The League

Archive: Steroids

Is the NFL doing enough to curb PED use?

Is the NFL doing enough to curb the use of banned substances through its drug testing and suspension policy?

By Reader Poll | May 28, 2010; 10:47 AM ET | Comments (0)

Level the playing field

The NFL could and should do more to enforce its banned substance policy, starting with making first-time offenders sit out a full season without pay.

By Leonard Shapiro | May 28, 2010; 12:00 AM ET | Comments (0)

Disorganized deterrent

With the NFL's current haphazard drug policy it appears the league will only take action against a player who test positive for a banned substance if it absolutely must. There's got to be a better way.

By Doug Farrar | May 28, 2010; 12:00 AM ET | Comments (0)

Time to reel in HGH

The NFL's drug testing system, for the most part, is effective in discouraging its players from using performance enhancing drugs, but it may be time for the league to regulate human growth hormone use as well.

By Dr. Mark Adickes | May 28, 2010; 12:00 AM ET | Comments (1)

All about perspective

Like the tragic results that often result from legal drug use, the NFL's banned substance testing and suspension policy does enough to curb the use of performance enhancing drugs in the league.

By Dave Goldberg | May 28, 2010; 12:00 AM ET | Comments (0)

Straightforward and sufficient

The NFL's performance enhancing drug policy is a sufficient enough deterrent and those who seek to beat the system are outliers, not the norm.

By Tim McHale | May 28, 2010; 12:00 AM ET | Comments (0)

NFL players face unhealthy system when it comes to treating injuries

While NFL Commissioner Roger Goodell is considering whether to suspend players for seeking cures from the syringe-wielding physician Anthony Galea, he should ask why so many of them distrust their team physicians and seek alternative ways to heal. Medical care in the league is not a simple issue. Anyone who says otherwise should read up on O.J. McDuffie's case.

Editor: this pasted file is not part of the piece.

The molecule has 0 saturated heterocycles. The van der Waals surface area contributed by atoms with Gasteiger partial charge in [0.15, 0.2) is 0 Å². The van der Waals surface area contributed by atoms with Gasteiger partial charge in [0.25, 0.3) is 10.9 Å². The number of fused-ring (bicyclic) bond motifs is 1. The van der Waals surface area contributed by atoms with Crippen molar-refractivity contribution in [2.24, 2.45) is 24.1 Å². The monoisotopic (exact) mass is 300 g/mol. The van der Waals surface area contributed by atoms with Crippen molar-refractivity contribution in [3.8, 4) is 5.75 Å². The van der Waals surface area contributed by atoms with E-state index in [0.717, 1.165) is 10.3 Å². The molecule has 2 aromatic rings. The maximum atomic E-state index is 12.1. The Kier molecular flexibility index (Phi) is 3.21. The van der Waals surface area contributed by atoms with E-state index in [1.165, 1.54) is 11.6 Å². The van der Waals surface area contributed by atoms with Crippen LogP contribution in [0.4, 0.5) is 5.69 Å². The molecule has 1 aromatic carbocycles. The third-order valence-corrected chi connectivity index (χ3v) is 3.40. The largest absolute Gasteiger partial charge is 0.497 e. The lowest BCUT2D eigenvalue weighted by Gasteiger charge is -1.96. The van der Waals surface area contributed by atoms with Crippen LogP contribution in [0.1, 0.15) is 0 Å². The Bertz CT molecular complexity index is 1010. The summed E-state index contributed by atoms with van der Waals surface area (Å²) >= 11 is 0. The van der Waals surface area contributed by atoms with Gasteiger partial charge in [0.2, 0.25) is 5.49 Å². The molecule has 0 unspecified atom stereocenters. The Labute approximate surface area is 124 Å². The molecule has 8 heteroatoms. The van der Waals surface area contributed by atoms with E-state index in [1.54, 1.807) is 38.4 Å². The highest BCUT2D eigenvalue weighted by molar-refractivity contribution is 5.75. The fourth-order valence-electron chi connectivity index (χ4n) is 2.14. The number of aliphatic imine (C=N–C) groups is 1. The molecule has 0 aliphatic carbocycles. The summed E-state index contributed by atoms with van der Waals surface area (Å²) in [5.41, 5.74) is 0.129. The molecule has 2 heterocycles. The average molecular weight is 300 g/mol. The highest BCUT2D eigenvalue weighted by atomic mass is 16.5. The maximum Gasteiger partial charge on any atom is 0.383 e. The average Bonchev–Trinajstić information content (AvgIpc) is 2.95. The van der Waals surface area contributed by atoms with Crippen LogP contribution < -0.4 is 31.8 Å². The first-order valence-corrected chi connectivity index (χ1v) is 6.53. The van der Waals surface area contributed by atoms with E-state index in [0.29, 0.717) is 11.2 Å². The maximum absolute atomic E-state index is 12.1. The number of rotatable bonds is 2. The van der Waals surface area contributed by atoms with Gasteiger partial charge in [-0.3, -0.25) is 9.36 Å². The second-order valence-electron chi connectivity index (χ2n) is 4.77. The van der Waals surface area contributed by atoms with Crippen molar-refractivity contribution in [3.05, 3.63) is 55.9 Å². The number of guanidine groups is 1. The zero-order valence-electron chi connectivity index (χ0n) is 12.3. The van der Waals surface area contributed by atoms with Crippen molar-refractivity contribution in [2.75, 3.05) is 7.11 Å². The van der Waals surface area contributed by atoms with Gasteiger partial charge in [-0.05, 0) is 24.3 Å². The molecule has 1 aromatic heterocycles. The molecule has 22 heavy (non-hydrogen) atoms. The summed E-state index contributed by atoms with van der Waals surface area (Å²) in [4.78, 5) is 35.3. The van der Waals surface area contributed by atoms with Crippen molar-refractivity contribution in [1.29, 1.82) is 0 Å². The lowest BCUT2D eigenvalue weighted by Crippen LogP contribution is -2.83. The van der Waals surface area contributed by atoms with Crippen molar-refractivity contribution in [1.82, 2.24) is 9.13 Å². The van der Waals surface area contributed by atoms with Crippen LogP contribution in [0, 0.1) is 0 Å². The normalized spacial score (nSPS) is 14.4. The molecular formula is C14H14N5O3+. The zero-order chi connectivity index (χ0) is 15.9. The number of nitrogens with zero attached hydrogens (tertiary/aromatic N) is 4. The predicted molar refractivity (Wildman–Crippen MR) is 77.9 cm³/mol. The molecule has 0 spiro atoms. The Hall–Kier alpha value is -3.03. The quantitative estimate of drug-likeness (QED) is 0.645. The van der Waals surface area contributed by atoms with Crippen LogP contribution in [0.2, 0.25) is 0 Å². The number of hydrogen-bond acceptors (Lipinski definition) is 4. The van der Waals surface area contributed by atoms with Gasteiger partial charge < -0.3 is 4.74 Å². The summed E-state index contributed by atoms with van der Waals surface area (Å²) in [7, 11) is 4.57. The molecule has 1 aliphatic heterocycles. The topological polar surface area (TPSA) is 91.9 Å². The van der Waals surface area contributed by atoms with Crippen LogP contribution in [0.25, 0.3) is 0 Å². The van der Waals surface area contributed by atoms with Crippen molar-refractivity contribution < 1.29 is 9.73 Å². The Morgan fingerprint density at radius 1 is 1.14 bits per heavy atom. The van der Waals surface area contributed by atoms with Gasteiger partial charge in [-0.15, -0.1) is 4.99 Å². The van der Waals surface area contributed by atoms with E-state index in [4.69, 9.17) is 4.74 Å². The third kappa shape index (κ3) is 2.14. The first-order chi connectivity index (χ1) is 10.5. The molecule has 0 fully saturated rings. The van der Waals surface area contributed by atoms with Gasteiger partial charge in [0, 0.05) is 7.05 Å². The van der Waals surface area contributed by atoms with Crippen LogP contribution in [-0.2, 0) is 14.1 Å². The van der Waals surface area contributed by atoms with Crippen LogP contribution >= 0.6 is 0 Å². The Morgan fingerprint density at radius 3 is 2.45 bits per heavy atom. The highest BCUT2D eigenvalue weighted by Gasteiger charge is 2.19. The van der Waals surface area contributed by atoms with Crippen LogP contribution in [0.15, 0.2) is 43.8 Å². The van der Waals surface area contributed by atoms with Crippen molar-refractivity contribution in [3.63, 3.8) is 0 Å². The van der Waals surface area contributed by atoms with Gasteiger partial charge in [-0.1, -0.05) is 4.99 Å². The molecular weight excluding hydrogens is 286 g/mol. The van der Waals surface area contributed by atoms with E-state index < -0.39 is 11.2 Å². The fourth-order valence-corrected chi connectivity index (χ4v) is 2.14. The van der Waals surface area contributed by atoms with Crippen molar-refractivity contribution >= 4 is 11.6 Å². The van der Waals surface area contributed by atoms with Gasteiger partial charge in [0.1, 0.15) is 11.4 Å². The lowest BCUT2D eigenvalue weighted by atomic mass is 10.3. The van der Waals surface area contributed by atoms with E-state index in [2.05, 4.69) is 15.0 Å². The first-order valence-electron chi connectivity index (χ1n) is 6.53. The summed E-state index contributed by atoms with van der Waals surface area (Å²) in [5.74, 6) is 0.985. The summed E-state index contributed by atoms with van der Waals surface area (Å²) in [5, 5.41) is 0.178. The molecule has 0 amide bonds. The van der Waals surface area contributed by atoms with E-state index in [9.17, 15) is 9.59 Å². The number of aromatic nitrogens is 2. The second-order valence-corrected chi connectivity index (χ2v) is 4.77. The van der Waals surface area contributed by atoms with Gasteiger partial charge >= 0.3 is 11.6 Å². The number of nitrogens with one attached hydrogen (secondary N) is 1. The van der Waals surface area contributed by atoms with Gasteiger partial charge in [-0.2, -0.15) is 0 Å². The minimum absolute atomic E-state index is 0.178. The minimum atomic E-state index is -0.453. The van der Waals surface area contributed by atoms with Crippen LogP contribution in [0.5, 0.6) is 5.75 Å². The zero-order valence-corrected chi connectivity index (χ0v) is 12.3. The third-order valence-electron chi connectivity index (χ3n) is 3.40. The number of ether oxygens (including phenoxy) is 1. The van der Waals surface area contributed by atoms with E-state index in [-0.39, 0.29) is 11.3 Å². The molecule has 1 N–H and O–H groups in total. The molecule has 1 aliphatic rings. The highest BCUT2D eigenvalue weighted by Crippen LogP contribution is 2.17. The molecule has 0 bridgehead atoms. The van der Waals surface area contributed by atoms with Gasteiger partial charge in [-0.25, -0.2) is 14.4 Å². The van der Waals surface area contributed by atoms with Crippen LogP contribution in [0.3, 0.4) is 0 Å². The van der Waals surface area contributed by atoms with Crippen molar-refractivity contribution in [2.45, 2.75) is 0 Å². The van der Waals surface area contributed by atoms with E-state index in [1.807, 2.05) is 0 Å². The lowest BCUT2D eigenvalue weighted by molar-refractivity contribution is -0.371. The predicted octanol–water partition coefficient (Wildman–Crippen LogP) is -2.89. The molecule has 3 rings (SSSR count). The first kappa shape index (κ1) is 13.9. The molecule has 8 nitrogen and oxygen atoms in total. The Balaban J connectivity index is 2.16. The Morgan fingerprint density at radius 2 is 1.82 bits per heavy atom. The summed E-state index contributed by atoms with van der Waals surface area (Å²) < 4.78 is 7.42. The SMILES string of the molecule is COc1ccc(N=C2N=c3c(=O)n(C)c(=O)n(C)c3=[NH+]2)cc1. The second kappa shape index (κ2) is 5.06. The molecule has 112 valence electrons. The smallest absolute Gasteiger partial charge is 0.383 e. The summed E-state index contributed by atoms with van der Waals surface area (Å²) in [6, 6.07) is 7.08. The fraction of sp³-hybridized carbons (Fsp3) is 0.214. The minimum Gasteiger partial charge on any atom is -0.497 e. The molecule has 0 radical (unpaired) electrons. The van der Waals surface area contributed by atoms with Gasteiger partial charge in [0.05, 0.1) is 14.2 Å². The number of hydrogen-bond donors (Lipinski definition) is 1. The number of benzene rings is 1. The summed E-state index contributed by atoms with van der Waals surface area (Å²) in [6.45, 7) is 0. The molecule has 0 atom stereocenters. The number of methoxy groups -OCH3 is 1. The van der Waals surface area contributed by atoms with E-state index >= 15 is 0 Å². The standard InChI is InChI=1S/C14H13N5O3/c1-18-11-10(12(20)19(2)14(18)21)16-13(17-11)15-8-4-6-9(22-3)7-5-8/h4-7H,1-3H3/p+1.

By Sally Jenkins | May 22, 2010; 10:56 AM ET | Comments (0)

AP mulligan fails

By its actions today, the AP has moved from simple carelessness to gross negligence.

By Emil Steiner | May 12, 2010; 03:11 PM ET | Comments (0)

Dear AP: Don't look back

Associated Press should stick with the votes they made at the end of the season, just as they do when voting for awards across professional sports.

By Brandon Benson | May 12, 2010; 12:00 AM ET | Comments (0)

Policy holes lead to undeserving winners

Holes in NFL banned substance testing policy allowed Brian Cushing and others to continue playing long after a positive test.

By Doug Farrar | May 12, 2010; 12:00 AM ET | Comments (0)

Suspension is sufficient

Brian Cushing's league-issued four-game suspension is punishment enough for his used of a banned substance. The Associated Press should not feel compelled to pile on by stripping him of his well-deserved Defensive Rookie of the Year award.

By Tim McHale | May 12, 2010; 12:00 AM ET | Comments (0)

The pressure to perform

Brian Cushing is far from the first defensive rookie whose desire to be a star his first year led him to take performance enhancing drugs. Now he's suffering the consequences.

By Anthony Stalter | May 12, 2010; 12:00 AM ET | Comments (1)

It's in the position

The AP is right to revote on the 2009 Defensive Rookie of the Year award, but a trend of banned substance use among elite pass rushers might be a sign that certain position players are more likely to experiment with steroids.

By Joe Baker | May 12, 2010; 12:00 AM ET | Comments (0)

Should AP strip Cushing?

Should the Associated Press strip Houston Texans' linebacker Brian Cushing off his 2009 Defensive Rookie of the Year award for testing positive for a banned substance?